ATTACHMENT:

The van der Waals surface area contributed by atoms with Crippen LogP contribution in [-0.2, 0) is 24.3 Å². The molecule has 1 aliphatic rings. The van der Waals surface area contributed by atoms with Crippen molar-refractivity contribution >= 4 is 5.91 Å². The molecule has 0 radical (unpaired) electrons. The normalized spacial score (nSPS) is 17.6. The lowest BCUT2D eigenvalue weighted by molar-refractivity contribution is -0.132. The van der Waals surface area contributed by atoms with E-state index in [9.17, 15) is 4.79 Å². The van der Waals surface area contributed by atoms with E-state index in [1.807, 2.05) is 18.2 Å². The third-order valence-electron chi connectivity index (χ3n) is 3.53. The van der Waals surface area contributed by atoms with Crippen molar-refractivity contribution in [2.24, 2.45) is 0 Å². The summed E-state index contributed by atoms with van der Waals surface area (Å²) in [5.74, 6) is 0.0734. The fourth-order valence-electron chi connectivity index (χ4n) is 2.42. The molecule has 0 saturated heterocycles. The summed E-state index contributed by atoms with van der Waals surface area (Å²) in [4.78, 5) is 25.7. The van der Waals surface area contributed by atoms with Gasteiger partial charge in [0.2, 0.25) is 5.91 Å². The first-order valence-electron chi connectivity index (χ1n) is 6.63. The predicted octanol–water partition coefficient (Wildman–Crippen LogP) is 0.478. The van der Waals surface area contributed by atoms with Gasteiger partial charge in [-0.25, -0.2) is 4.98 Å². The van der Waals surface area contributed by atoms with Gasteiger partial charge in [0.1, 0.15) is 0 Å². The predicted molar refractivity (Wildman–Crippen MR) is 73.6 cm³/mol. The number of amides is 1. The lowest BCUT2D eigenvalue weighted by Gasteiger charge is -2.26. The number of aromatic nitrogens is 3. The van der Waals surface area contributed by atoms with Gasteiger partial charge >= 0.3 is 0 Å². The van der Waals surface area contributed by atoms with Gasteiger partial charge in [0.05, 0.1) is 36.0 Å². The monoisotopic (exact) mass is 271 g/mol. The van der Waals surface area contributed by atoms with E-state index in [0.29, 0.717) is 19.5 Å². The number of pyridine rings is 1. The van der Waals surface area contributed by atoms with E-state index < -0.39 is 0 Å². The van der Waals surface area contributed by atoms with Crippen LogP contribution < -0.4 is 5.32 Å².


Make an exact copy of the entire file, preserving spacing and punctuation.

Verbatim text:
The van der Waals surface area contributed by atoms with Crippen LogP contribution in [-0.2, 0) is 24.3 Å². The molecule has 1 aliphatic rings. The van der Waals surface area contributed by atoms with Crippen molar-refractivity contribution >= 4 is 5.91 Å². The molecule has 0 radical (unpaired) electrons. The normalized spacial score (nSPS) is 17.6. The lowest BCUT2D eigenvalue weighted by molar-refractivity contribution is -0.132. The van der Waals surface area contributed by atoms with E-state index in [9.17, 15) is 4.79 Å². The van der Waals surface area contributed by atoms with E-state index in [1.807, 2.05) is 18.2 Å². The third-order valence-electron chi connectivity index (χ3n) is 3.53. The van der Waals surface area contributed by atoms with Crippen molar-refractivity contribution in [2.24, 2.45) is 0 Å². The summed E-state index contributed by atoms with van der Waals surface area (Å²) in [5.74, 6) is 0.0734. The fourth-order valence-electron chi connectivity index (χ4n) is 2.42. The molecule has 0 saturated heterocycles. The summed E-state index contributed by atoms with van der Waals surface area (Å²) in [4.78, 5) is 25.7. The van der Waals surface area contributed by atoms with Gasteiger partial charge in [0.2, 0.25) is 5.91 Å². The first-order valence-electron chi connectivity index (χ1n) is 6.63. The predicted octanol–water partition coefficient (Wildman–Crippen LogP) is 0.478. The van der Waals surface area contributed by atoms with Gasteiger partial charge in [-0.25, -0.2) is 4.98 Å². The van der Waals surface area contributed by atoms with Gasteiger partial charge in [0.1, 0.15) is 0 Å². The predicted molar refractivity (Wildman–Crippen MR) is 73.6 cm³/mol. The number of amides is 1. The lowest BCUT2D eigenvalue weighted by Gasteiger charge is -2.26. The number of aromatic nitrogens is 3. The van der Waals surface area contributed by atoms with Gasteiger partial charge >= 0.3 is 0 Å². The van der Waals surface area contributed by atoms with Gasteiger partial charge in [0.05, 0.1) is 36.0 Å². The monoisotopic (exact) mass is 271 g/mol. The van der Waals surface area contributed by atoms with E-state index in [0.29, 0.717) is 19.5 Å². The number of pyridine rings is 1. The van der Waals surface area contributed by atoms with E-state index < -0.39 is 0 Å². The van der Waals surface area contributed by atoms with Crippen LogP contribution < -0.4 is 5.32 Å².